U.S. Department of Energy Study Says Fracking Does Not Cause Water Pollution

On September 15, 2014, the U.S. Department of Energy’s National Energy Technology Laboratory (DOE) released a report of a major federal study titled “An Evaluation of Fracture Growth and Gas/Fluid Migration as Horizontal Marcellus Shale Gas Wells Are Hydraulically Fractured in Greene County, Pennsylvania.”  The study concluded that there was no evidence that hydraulic fracturing (fracking) caused the contamination of drinking water at a study location in Pennsylvania.

Fracking is a method of extracting oil and gas deposits that are inaccessible by conventional drilling. Fracking uses millions of gallons of high-pressure water mixed with sand and chemicals to break apart rocks rich in oil and gas. Fracking has become increasingly common over the past decade and is largely responsible for the current energy boom in the United States, but the practice has led to concerns regarding potential groundwater contamination.

ETT BLOG_frackingAfter studying one particular site in western Pennsylvania for 18 months, the DOE determined that neither fracking chemicals nor brine water from the gas drilling process had contaminated area drinking water.  The report said that the chemicals used in fracking remained approximately 5,000 feet below drinking water supplies.  The study marked the first occasion where a company agreed to have its fracking operations independently monitored.

The DOE acknowledged, however, that fracking at other sites may have different results due to variation in geology or drilling methods.  The site studied by the DOE was limited to six wells at one location in western Pennsylvania.  It should be noted that Pennsylvania regulators have noted instances where surface spills of chemicals or wastewater damaged drinking water supplies.

At the same time the DOE study was released, scientists from Duke, Ohio State, Stanford, Dartmouth and the University of Rochester released a study in Proceedings of the National Academy of Sciences titled “Noble gases identify the mechanisms of fugitive gas contamination in drinking-water wells overlying the Marcellus and Barnett Shales.”  The study, which took place in the Marcellus Shale in Pennsylvania and in the Barnett Shale in Texas, concluded that defective construction of the wells caused pollution, but not the fracking process itself.  This study focused on 113 drinking water wells in Pennsylvania and 20 wells in Texas that were known to have elevated levels of methane.  An analysis of gas geochemistry data implicated leaks through annulus cement in four cases, production casing in three cases and underground well failure in one case.  The study authors concluded that gas migration induced by fracking deep underground was not found to be a cause of contamination.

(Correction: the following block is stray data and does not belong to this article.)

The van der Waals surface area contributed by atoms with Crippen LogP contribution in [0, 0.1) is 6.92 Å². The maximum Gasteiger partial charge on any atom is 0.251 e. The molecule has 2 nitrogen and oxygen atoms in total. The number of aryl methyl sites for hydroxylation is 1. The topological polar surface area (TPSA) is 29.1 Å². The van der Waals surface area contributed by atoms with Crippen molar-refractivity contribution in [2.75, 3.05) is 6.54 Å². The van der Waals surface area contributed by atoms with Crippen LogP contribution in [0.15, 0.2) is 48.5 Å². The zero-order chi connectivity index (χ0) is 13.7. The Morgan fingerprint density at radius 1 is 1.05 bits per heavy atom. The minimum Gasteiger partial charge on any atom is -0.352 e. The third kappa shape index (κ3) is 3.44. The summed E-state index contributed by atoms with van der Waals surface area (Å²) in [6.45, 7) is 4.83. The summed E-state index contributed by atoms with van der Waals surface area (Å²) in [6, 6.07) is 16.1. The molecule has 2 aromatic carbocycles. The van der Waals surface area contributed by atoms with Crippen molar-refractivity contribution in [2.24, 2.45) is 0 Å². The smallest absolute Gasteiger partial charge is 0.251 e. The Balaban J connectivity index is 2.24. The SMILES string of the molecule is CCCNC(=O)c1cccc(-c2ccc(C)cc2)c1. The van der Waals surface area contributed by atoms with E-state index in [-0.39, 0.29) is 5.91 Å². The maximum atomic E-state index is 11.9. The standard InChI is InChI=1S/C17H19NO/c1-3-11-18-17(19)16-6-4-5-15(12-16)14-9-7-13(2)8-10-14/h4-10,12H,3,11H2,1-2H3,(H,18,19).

These studies suggest that the use of fracking as a method of extracting oil and gas deposits is not responsible for groundwater contamination.  In those rare instances where groundwater contamination occurs, it is more likely due to faulty well construction rather than gas migration induced by fracking, which takes place far below any drinking water aquifer.  The concerns identified in the universities’ study are not unique to fracking, but to oil and gas exploration generally.

EPA’s Step Toward Mandating Disclosure of Chemicals Used for Fracking

On May 9, 2014, the Environmental Protection Agency (EPA) issued an Advanced Notice of Proposed Rulemaking seeking public comment on the “types of chemical information that could be reported and disclosed under the Toxic Substances Control Act and the approaches to obtaining this information for chemicals used in hydraulic fracturing activities.”